To me, this picture says hope.
The surge of energy we’re currently witnessing is heartening. It’s uplifting to see diverse crowds of young people gathering all over the US, Europe and beyond to stand up for Black Lives Matter.
They are active and angry, courageous and joyful. And like the #MeToo movement before it, they will not be silenced. Not until there has been real change.
Yet I’ve stared at the blank screen for much longer than usual before writing this. I’m worried about saying the wrong thing, about causing offence. And about virtue signalling, playing the white saviour.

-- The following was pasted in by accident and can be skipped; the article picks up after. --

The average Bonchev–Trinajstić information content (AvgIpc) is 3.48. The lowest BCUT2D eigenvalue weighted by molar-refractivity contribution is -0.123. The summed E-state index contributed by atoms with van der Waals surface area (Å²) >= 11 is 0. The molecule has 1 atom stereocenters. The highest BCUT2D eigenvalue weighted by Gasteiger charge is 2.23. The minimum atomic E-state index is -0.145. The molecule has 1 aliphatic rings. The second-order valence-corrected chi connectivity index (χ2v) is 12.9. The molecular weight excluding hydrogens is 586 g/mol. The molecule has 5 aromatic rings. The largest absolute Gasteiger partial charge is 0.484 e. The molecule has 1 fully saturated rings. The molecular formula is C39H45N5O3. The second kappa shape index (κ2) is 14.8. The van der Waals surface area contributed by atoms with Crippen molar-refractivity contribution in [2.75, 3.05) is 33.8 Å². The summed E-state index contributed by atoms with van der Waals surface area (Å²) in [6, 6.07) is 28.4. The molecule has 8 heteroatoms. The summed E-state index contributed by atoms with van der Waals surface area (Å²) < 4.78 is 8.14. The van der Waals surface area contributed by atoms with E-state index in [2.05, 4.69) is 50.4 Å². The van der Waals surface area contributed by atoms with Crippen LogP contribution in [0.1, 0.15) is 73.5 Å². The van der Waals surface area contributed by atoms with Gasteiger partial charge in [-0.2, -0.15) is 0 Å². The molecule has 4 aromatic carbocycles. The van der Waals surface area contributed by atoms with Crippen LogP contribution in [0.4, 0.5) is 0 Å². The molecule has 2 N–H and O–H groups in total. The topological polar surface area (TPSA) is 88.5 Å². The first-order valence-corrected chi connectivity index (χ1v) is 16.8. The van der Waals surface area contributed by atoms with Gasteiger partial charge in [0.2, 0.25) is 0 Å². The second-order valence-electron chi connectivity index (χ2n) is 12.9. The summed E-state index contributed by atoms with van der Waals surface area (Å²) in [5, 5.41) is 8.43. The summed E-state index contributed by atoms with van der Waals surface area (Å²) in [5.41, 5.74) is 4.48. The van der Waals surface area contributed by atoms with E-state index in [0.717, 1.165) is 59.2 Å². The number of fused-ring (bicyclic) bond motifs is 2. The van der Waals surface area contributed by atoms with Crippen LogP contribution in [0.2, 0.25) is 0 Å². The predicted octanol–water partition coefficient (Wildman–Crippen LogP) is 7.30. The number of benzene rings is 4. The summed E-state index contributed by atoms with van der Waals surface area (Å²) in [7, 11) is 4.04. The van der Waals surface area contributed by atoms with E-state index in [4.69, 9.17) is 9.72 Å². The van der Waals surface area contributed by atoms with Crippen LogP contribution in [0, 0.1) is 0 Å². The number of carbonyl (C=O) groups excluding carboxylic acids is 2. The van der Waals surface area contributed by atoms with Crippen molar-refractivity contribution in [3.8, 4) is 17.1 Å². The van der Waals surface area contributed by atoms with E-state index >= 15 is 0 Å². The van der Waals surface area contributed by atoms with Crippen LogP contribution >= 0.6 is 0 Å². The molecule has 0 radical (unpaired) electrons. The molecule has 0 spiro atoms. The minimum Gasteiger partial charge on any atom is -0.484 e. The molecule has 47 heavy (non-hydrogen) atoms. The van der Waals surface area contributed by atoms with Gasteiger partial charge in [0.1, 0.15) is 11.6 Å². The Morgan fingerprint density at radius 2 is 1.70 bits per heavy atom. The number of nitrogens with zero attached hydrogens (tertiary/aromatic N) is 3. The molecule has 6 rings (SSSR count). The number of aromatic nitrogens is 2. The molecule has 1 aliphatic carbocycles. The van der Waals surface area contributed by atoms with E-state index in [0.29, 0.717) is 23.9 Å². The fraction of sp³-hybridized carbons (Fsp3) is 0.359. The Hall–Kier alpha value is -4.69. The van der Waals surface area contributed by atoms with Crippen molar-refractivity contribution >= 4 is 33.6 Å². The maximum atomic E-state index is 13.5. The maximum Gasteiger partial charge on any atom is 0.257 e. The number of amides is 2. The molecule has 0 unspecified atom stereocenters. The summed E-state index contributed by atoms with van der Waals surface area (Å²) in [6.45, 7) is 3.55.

But I also feel we rarely progress and change without open discussion, without sometimes getting it wrong, and – this bit is crucial – learning from our mistakes.
So I’m jumping in with some random thoughts here, and saying what I feel. Comments are welcome: please post your thoughts below. All I’d ask is that we talk, not shout.
I’ve always cared about anti-racism.
I was lucky to grow up in Birmingham, a gloriously multicultural British city, and to have friends who were willing to call me out when I made assumptions or said stupid things. As I was born in the 1960s, there were an awful lot of assumptions made, and stupid things said. By me, and everyone else.
In my teens I joined Rock Against Racism, and so was at the centre of a boom in Midlands music, from reggae sound systems to 2-Tone, soul and funk to punk. Music opened out my world, made me see things differently. The Au Pairs, Dexys, UB40, Steel Pulse, The Beat, The Specials.. my formative years had a great soundtrack.